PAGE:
New Leadership at SEAS: David Parkes Named Dean of Engineering and Applied Sciences. [Read more]

Harvard School of Engineering offers a Doctor of Philosophy (Ph.D) degree in Engineering Sciences - Environmental Science & Engineering, conferred through the Graduate School of Arts and Sciences.

Confronting the many ways that human activities are affecting our planet is a fundamental challenge for society. The Environmental Science and Engineering (ESE) area is focused on this challenge, providing an extraordinary opportunity for students who wish to pursue graduate studies to address some of our most pressing environmental issues.

The ESE area features a highly accomplished faculty, state-of-the art laboratories, instrumentation and computation facilities, and a friendly, collaborative culture supports the education and training of our graduate students. Whether you are engaged in laboratory work, field observations, developing new instrumentation, theoretical studies, or modeling, you will find people in ESE who share your research interests and can further your intellectual development.  We have a very close association with the Ph.D. program in Earth and Planetary Sciences (EPS) (, as most of our faculty are jointly appointed with EPS.  Students from both programs share a wide variety of activities, both social and academic.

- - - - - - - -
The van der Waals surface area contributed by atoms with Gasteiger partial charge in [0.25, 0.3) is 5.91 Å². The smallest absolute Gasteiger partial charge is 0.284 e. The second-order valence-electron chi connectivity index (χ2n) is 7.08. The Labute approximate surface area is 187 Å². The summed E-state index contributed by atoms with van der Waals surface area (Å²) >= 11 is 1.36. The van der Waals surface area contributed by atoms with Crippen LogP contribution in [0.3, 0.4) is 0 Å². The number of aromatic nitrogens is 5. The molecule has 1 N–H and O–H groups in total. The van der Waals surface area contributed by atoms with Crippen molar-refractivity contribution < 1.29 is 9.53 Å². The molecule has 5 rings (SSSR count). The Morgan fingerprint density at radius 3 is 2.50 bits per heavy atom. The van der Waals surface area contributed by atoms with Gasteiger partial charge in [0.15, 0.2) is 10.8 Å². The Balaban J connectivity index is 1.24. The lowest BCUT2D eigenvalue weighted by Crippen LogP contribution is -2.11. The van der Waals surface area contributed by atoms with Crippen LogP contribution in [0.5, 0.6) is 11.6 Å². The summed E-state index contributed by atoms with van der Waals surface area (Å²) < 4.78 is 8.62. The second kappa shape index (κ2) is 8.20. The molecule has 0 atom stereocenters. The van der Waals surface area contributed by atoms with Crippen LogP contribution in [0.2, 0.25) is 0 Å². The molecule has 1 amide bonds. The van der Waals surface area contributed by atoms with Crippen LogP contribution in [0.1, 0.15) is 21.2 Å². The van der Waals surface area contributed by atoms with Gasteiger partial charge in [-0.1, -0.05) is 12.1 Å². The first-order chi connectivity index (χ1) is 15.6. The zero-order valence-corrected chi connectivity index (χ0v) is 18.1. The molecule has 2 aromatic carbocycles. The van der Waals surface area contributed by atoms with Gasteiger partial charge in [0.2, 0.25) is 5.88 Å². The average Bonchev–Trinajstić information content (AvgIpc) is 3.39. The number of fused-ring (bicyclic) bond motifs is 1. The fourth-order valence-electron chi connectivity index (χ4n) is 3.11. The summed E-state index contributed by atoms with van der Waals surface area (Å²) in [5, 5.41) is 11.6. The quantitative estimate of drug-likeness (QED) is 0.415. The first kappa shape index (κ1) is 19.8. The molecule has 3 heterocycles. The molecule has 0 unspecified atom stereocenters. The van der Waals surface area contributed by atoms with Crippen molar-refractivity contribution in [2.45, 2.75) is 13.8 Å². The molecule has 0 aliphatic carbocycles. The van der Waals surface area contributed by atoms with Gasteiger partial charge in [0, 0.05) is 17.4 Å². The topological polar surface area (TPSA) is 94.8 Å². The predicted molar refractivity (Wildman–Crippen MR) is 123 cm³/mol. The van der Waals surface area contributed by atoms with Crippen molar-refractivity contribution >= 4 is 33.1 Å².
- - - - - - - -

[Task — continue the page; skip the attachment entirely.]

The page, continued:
Our graduate students come to Harvard with diverse undergraduate preparations.  Some have studied environmental fields such as meteorology oceanography, atmospheric chemistry, or biogeochemistry.  Many others have little prior training in environmental science, but enter with backgrounds in applied math, biology, chemistry, engineering or physics.

We encourage you to take the time to become familiar with our area. Please review our faculty members’ research pages to learn about specific opportunities and how they match with your interests. Please note that faculty members listed as “Affiliates" can serve on advisory committees, and can co-advise a Ph.D. student with another ESE faculty member, but cannot serve as the primary research advisor.